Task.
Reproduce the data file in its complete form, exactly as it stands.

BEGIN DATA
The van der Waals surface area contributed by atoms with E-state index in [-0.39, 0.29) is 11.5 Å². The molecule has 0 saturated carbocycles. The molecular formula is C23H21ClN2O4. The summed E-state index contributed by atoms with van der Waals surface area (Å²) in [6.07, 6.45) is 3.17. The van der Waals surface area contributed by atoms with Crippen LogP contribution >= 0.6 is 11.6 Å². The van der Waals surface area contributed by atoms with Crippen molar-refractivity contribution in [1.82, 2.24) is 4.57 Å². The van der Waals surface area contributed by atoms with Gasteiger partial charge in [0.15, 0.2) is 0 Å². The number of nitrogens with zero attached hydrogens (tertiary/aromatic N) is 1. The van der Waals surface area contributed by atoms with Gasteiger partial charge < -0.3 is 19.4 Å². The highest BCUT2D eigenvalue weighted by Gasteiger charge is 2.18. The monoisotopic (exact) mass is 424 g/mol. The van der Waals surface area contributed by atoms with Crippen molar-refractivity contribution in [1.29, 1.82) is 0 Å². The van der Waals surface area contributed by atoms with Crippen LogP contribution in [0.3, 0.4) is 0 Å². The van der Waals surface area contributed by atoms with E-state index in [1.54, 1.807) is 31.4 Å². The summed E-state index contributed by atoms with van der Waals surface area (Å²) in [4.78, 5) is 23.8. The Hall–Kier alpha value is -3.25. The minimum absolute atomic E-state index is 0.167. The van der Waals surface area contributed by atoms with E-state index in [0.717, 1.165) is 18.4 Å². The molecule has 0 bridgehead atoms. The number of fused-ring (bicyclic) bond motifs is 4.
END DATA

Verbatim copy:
The van der Waals surface area contributed by atoms with E-state index in [-0.39, 0.29) is 11.5 Å². The molecule has 0 saturated carbocycles. The molecular formula is C23H21ClN2O4. The summed E-state index contributed by atoms with van der Waals surface area (Å²) in [6.07, 6.45) is 3.17. The van der Waals surface area contributed by atoms with Crippen LogP contribution >= 0.6 is 11.6 Å². The van der Waals surface area contributed by atoms with Crippen molar-refractivity contribution in [1.82, 2.24) is 4.57 Å². The van der Waals surface area contributed by atoms with Gasteiger partial charge in [0.15, 0.2) is 0 Å². The number of nitrogens with zero attached hydrogens (tertiary/aromatic N) is 1. The van der Waals surface area contributed by atoms with Gasteiger partial charge < -0.3 is 19.4 Å². The highest BCUT2D eigenvalue weighted by Gasteiger charge is 2.18. The monoisotopic (exact) mass is 424 g/mol. The van der Waals surface area contributed by atoms with Crippen molar-refractivity contribution in [1.29, 1.82) is 0 Å². The van der Waals surface area contributed by atoms with Crippen LogP contribution in [0.3, 0.4) is 0 Å². The van der Waals surface area contributed by atoms with E-state index in [1.54, 1.807) is 31.4 Å². The summed E-state index contributed by atoms with van der Waals surface area (Å²) in [4.78, 5) is 23.8. The Hall–Kier alpha value is -3.25. The minimum absolute atomic E-state index is 0.167. The van der Waals surface area contributed by atoms with E-state index in [0.717, 1.165) is 18.4 Å². The molecule has 0 bridgehead atoms. The number of fused-ring (bicyclic) bond motifs is 4.